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Ask Dr. Editor

Literature reviews that work

Techniques for coherent, analytical lit reviews.



I’m frustrated by the feedback that my supervisor gives me. She wrote that my literature review was “choppy,” and when I asked her how to fix this, she told me to “add nuance.” I don’t understand what these terms mean in practice, and so I don’t know what I’m supposed to be changing.

– Educational Studies

Dr. Editor’s response:

This kind of vague feedback is frustrating because it doesn’t provide sufficient guidance to help you to improve. Let’s take a step back to consider the landscape of the literature review before we dig into the specifics of “choppy” writing.

Structurally sound literature reviews

When you’re a student, your literature review serves a simple purpose: to attest to your understanding of your field. Students need to prove that they get the basics. As you emerge as a scholar, though, the function of the lit review shifts, and it becomes a space for you to enrich your problem, revealing its complexity while unpacking tensions in the conversations that surround it.

The structure of your sentences can help you to make this shift from summary to analysis. In a summary, you might trace the chronology of an argument, showing how research findings and interests have developed over time. Such a literature review might look like this:

Summary structure: Smith et al. (2010) argued A, B, and C. Later, Wong et al. (2012) demonstrated D and E. Then, Jones et al. (2015) showed F.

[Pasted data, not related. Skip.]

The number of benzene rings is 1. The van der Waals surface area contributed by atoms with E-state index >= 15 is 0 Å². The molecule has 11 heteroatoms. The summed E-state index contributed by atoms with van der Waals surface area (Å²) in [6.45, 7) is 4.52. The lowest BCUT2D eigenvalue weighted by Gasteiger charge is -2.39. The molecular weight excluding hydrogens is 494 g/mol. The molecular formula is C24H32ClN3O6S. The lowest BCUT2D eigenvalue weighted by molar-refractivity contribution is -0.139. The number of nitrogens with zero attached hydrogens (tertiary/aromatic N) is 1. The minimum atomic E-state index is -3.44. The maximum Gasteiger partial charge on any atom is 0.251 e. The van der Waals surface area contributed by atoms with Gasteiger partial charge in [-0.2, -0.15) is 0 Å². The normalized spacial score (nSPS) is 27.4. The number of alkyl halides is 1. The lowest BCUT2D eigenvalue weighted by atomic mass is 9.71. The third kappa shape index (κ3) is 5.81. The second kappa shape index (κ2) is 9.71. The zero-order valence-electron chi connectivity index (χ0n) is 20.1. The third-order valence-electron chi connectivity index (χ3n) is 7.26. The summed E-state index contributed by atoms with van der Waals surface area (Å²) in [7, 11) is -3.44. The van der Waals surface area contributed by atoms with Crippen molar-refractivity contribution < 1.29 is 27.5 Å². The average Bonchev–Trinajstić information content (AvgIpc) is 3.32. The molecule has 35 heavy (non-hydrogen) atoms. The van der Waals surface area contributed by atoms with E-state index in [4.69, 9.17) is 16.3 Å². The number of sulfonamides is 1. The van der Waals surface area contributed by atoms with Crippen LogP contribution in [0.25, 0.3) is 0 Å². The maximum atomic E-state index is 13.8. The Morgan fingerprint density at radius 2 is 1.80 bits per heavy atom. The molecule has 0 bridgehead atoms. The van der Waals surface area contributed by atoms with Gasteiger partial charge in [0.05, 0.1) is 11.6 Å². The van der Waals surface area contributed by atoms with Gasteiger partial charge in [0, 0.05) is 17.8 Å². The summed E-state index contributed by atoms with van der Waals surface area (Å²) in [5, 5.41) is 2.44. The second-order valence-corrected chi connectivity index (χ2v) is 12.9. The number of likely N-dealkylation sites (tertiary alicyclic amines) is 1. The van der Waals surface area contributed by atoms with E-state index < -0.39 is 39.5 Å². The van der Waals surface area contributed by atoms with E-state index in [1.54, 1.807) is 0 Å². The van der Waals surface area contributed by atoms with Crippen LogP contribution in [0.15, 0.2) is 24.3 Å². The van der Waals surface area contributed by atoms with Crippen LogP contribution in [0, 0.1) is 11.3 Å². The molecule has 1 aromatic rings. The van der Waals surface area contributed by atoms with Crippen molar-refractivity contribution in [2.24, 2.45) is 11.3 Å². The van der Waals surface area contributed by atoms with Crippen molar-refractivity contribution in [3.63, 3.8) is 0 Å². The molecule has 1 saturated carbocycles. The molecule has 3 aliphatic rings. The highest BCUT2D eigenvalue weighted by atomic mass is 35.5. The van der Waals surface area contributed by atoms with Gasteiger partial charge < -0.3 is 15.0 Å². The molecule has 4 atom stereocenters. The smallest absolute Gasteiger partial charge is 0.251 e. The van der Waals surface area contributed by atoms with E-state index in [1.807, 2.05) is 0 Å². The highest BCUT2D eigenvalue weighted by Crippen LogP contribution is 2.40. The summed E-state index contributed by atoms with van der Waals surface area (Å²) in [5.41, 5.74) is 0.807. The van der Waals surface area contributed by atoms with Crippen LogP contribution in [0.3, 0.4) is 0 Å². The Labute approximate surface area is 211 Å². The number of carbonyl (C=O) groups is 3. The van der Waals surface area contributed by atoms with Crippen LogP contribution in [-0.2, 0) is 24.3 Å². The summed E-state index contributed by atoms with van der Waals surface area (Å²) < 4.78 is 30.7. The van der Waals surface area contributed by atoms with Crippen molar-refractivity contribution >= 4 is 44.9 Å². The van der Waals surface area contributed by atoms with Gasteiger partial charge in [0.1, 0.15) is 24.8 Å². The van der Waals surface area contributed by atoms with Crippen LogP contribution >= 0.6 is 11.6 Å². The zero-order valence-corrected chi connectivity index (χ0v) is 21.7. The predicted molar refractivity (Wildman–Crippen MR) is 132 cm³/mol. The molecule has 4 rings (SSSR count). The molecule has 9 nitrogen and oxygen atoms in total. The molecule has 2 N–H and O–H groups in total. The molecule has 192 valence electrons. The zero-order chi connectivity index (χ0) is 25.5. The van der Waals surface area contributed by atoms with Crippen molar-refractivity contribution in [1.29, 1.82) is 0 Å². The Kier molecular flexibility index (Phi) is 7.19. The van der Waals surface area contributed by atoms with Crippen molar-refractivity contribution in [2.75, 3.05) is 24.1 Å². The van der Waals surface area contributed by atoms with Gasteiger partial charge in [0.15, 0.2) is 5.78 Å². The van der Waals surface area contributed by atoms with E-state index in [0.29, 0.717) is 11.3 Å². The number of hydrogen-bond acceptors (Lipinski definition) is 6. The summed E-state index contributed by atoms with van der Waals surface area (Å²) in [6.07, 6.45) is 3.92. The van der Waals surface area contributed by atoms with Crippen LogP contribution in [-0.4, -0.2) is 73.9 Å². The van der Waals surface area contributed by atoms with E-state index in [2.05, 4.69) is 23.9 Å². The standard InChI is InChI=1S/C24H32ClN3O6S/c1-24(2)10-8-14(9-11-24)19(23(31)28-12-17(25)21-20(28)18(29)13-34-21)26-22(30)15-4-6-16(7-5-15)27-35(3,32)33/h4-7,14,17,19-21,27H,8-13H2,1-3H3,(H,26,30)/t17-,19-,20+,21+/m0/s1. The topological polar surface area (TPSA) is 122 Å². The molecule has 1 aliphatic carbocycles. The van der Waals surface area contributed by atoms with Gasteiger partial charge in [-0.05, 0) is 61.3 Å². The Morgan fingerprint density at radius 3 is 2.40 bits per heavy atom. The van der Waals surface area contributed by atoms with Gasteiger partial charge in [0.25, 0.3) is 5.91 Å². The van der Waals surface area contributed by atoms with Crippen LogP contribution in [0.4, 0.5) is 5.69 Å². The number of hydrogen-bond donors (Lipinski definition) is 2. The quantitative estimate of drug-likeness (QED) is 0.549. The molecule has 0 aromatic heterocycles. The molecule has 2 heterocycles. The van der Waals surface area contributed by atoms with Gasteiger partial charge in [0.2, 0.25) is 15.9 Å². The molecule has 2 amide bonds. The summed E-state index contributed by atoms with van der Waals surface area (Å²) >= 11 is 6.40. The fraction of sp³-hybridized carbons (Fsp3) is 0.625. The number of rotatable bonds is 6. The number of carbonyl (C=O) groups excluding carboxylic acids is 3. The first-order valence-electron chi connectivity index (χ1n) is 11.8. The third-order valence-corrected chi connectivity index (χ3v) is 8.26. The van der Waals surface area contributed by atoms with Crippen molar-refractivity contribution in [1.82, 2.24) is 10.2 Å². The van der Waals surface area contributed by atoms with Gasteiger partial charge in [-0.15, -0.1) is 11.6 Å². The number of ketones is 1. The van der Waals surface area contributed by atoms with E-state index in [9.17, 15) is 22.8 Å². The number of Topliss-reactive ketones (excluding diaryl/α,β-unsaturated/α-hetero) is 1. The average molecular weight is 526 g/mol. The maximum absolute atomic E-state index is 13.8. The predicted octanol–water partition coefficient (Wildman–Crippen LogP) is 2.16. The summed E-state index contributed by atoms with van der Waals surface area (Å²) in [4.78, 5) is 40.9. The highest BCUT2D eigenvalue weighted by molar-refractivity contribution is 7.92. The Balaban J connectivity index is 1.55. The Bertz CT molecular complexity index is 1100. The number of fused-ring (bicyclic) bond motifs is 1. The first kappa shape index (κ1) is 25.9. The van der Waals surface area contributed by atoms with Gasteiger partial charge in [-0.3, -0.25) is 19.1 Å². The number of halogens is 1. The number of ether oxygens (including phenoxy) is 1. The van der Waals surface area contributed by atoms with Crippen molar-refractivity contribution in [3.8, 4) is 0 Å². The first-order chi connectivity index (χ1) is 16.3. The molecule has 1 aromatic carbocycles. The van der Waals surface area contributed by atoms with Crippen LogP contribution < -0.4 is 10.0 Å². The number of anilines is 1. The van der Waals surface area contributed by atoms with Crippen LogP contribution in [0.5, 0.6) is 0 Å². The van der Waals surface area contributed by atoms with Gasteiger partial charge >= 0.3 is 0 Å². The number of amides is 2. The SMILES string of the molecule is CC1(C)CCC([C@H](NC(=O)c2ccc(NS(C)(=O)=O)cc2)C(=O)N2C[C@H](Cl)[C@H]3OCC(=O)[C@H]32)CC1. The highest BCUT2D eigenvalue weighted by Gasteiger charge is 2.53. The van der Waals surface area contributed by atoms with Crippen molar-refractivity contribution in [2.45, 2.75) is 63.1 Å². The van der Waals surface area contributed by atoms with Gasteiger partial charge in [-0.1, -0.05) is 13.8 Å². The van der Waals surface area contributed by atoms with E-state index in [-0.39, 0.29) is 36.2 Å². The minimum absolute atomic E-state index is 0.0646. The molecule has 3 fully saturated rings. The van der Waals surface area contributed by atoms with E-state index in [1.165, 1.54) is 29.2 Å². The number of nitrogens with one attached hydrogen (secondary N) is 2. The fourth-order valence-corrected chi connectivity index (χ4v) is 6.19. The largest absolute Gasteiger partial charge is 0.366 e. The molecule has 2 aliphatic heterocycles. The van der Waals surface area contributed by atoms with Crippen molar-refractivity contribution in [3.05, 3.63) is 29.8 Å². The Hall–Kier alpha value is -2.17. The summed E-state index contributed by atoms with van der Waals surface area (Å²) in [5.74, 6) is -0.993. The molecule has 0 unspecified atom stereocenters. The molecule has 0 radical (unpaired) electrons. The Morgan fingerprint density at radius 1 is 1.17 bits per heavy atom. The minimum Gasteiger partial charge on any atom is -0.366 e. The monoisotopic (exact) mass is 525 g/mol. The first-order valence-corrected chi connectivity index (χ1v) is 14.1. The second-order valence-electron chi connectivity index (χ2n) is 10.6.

In this example, the authors of each argument are the subject of each sentence. The repeated “researchers + verb + results” structure of each sentence is, I would guess, the cause of the choppiness your supervisor has identified.

In an analysis, though, you’ll want to either reveal or resolve tensions in interpretations of findings. You can support this move by making strategic choices about what you place in the subject position in each sentence:

Analytical structure: Understandings of A have changed alongside improvements in testing. When [method 1] dominated, A was thought to have qualities B and C (Smith et al., 2010).
As [method 2] refined our ability to see [quality of A], we began to see more D, E
(Wong et al., 2012), and F (Jones et al., 2015).

This second example contains the additional nuance your supervisor has suggested. Structurally, you can bring about this nuance by subordinating who did the research — that is, putting the researchers in parenthetical citations — and promoting the topic or theme around which your discussion coheres. Instead of saying “researcher verbed result” over and over, this example shows the relationship between ideas by identifying how each study has refined understandings of A.

Editing out choppy sentences

Choppy writing emerges when sentences don’t have smooth transitions. The summary structure example above is choppy because we keep getting new information — the names of different researchers — at the beginnings of each sentence. There’s nothing to link Wong et al and James et al to the information that ended the previous sentence, and the result is choppy incoherence.

Having poor transitions between sentences isn’t a problem that is solved by adding a bunch of “moreovers” and “furthermores.” Instead, you can decrease choppiness in your writing by ensuring that you place new pieces of information at the ends of your sentences. Here’s a before-and-after: